The next Sunday I shared with our church what we had just found out from the allergist. They prayed for Hayden. The most beautiful part of this story happens now. Don't miss it. Standing in the front of the church with people praying for my son, I wanted so badly to open my eyes, look at my three year old son and see his skin had miraculously been healed. Like those stories I heard in Sunday School...wide eyed as a little girl...those stories of when Jesus healed the people with leprosy. The sores were there one minute. Gone the next. One flannel-board lady had leprosy. Then a new flannel board lady appeared whose skin was soft and beautiful. I wanted that. I wanted our family to be a flannel board family. One minute a wreck. The next minute healed. The people said, "Amen"...I opened my eyes and Hayden looked the same. I was so disappointed. I was used to being disappointed. This was not the first time we had begged God to heal our son.
God did not miraculously reach down and heal Hayden that day. Instead...on the day I shared about Hayden in front of our church....a new family was sitting in the congregation...they had just started visiting our church. The father of that family was a doctor. He listened. He prayed. He later contacted us and asked if he could see Hayden's chart.
As a church body we began praying for Dr. Bacak. God help this man help our son. Dr. Bacak found that Hayden had an amoeba in his body that he had probably gotten in utero during our trip to Mexico when I was seven months pregnant. It had gone untreated for three years. The results were life debilitating for Hayden. To make a long story short, after a couple rounds of medication, our son's body began to heal. In October his allergist was trying to figure out how to keep the kid alive, and by March...with Dr. Bacak's help Hayden's skin was clearing up. Hayden was wearing shorts! We took him places. Healing was happening.
A few months later, Hayden was getting so much better...his skin healing up...that Dr. Bacak said something outrageous at one of our visits. He looked at Hayden. Looked at me. Then he said, "Heather...let's do something crazy. Let's feed this kid." I answered, "Like real food?"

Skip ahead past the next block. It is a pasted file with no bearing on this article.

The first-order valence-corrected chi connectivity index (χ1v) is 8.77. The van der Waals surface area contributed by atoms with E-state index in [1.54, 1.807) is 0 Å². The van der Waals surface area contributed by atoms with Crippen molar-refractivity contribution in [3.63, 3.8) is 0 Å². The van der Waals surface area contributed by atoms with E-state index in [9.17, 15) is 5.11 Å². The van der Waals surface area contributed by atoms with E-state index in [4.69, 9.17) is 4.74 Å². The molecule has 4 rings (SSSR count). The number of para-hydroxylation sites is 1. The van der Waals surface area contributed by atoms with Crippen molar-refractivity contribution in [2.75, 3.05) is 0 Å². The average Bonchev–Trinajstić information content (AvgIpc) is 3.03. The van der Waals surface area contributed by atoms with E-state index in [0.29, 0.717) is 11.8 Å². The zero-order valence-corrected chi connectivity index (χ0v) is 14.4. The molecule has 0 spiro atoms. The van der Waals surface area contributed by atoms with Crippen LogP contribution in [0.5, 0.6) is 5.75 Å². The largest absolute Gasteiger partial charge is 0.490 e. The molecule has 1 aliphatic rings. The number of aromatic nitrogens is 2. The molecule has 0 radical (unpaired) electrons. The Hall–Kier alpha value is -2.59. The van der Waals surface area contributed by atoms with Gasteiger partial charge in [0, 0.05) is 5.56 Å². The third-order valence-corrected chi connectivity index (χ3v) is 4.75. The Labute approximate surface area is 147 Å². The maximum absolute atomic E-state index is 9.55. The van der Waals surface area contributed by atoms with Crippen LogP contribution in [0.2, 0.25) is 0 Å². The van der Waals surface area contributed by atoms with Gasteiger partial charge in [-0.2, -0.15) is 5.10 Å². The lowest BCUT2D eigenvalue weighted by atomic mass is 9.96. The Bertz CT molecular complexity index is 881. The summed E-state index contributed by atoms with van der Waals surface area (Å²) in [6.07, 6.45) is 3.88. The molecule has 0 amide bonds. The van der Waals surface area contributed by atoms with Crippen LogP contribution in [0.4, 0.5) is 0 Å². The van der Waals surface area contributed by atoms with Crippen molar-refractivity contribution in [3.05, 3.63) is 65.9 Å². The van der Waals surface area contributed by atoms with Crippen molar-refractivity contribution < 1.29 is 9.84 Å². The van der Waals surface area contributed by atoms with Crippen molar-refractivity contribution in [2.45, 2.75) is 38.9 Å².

Yes. Feed him real food.
I went home nervous. I held my three year old son in my lap and asked him a simple question. "What is one food you have always, always wanted to eat?" There wasn't even a pause. "Seggi!" Hayden wanted spaghetti.
We ate. For the first time Hayden ate the same thing his family ate for dinner. He lived. We cried. We celebrated. It was a day we will never forget.
Exodus 13:8-9 and 14
On that day tell your son, 'I do this because of what the LORD did for me when I came out of Egypt.' This observance will be for you like a sign on your hand and a reminder on your forehead that the law of the LORD is to be on your lips. For the LORD brought you out of Egypt with his mighty hand. "In days to come, when your son asks you, 'What does this mean?' say to him, 'With a mighty hand the LORD brought us out of Egypt, out of the land of slavery."
We remember this day with a spaghetti feast and a retelling of the story.
This day causes lots of thoughts to hip hop around in my head. Thoughts about suffering. As a three year old Hayden suffered with such joy. That touches me. It teaches me. I have thoughts about the church. How God uses people. I think of the sin and selfishness I saw in my life parenting a child so needy. How God's grace covers those dark places. I remember how human I am. How weak. How it didn't matter how much I wanted to serve my child selflessly...I was selfish. I tried hard, but I was no hero. I think of how loved we felt by our church family. How God gave us not only an incredible doctor, but great friends through the Bacak family. But mostly I think of the things in my life that seem hopeless right now. The things I think are too big. The things I feel frustrated and hurt over. I think of those things on this day and remember....God is powerful. He restores. He frustrates science. He takes situations that have been labeled "hopeless" and completely changes them. There are places in my soul that need to be reminded of that truth today.
I don't know why God allowed Hayden to suffer for three and a half years. I will never understand it. But I do know that for some reason, God wants Hayden to remember that He is big. He is strong. God is faithful.